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Letterboxes are one of the most important features of your home exterior – that slot in the door that allows the post to come in, but keeps drafts and thieves out!
Letterboxes are a highly functional piece of hardware, but also one that now comes with a wonderful choice of finishes and effects.
When did we start using letterboxes?
At one time, the type of homes that would receive mail would generally need no introduction to the local postal service. Letters addressed to Rt Hon Bertie Cartwright of Sussex would be highly likely to find their recipient! In those days, the mail courier would have called at the service entrance of the property to hand over the post in person.
As the population grew, and more people had access to education, the number of homes and the amount of mail increased. From the early 1700's, people started putting numbers on their houses to help postal workers and visitors to find them. These were initially rather random and arbitrary, as regulation of the street numbering system came in the Metropolitan Management Act of 1855.
Clearly, personal delivery of mail was becoming far too time-consuming. So, in 1849, the Royal Mail announced that every home should install their own letterbox to receive post. This was initially aimed at city properties but was eventually rolled out to rural areas too. Incidentally, before that, the term letterbox was used solely to indicate a wall box or receptacle near a Post Office, used to collect out-going mail.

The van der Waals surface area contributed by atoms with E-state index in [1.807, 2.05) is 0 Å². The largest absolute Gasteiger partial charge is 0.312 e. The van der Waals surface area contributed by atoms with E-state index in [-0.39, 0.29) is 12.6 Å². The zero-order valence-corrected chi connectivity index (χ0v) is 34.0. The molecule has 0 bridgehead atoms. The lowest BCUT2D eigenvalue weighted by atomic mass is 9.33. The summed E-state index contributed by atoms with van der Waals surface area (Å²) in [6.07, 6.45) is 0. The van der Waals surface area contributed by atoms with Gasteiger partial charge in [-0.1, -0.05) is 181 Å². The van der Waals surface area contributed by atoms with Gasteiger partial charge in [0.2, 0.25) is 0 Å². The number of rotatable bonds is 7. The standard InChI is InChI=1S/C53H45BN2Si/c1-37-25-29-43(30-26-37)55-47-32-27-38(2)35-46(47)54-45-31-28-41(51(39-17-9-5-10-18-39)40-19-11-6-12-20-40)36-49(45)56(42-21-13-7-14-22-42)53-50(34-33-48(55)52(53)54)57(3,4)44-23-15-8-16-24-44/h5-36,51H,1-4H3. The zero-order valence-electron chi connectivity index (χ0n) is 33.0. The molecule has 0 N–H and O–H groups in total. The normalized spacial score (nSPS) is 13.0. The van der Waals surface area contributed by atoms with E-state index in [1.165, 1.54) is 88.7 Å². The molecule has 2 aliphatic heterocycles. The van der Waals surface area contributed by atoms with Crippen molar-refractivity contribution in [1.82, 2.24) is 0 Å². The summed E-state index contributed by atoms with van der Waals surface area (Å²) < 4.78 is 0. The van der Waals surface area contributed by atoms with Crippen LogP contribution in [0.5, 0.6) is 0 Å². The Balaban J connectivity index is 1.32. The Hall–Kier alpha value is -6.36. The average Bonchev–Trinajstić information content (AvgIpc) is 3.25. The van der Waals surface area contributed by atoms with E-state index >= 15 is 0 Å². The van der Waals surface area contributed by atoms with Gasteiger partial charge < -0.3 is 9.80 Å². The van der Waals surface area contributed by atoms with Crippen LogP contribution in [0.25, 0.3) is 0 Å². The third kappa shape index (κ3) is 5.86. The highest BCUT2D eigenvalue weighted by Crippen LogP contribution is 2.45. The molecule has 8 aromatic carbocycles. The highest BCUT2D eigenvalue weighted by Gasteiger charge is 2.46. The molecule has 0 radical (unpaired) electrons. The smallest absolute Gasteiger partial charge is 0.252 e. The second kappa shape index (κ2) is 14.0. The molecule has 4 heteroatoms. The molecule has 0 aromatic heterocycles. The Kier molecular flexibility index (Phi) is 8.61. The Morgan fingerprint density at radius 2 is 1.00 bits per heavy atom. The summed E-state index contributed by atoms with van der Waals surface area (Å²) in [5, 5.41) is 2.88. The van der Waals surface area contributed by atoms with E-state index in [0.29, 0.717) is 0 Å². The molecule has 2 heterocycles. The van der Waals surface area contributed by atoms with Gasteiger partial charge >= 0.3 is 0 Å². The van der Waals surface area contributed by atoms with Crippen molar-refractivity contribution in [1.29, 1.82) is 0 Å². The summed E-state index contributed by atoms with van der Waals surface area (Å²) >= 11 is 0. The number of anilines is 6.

Guidelines for letterbox size and height
Unlike the US, where properties tended to have longer driveways, a slot in the door has become common practice in Britain, rather than a free-standing mailbox.
The principle of letterbox placement was always that it should be positioned at a height to make it easy for the postman (or woman) to quickly pass mail through. In its earliest days, it could be compact, as handwritten missives were limited in size.
As the decades went on, post grew in quantity and size, including the advent of larger envelopes and small packages. Homeowners also became creative with their placement of letterboxes, including tucking them out of sight in a low position at their front door.
For this reason, the regulations on house letterboxes in the UK are regularly reviewed. The UK has not formally followed EU standards on dimensions, but items widely available have tended to match the European standard EN 13724:2002 Postal services – Apertures of private letter boxes and letter plates, requirements and test standards.
"new UK laws expected for letterboxes in 2020"
More recently, the positioning of letterboxes has come under the spotlight. New UK laws banning low-level letterboxes (that cause backaches and make postal workers more susceptible to dog bites) are expected in 2020 [https://www.bbc.co.uk/news/uk-politics-46895002].
Modern British letterboxes
As the design and manufacture of letterboxes have become more creative, the features have become more comprehensive. For example, rather than let post fall to the floor, letterboxes have been designed with internal wire compartments or boxes to capture items. There are even complex multi-slot letterboxes for multi-occupant buildings.
Security has become a crucial consideration, which has led to an emphasis on allowing items to pass cleanly inside, but hands and hooking devices are limited from entering. The need for energy efficiency has also led letterbox manufacturers to create snug fitting and insulated options to make sure no heat escapes via this important front door portal.
Meanwhile, on the outside, letterboxes and letter plates have become a thing of beauty. The materials and design features used have become more ornate to make this practical item attractive and to complement other door decor, such as door knockers and door handles.
The humble letterbox is a status symbol that Rt Hon Bertie Cartwright of Sussex would have been proud to own!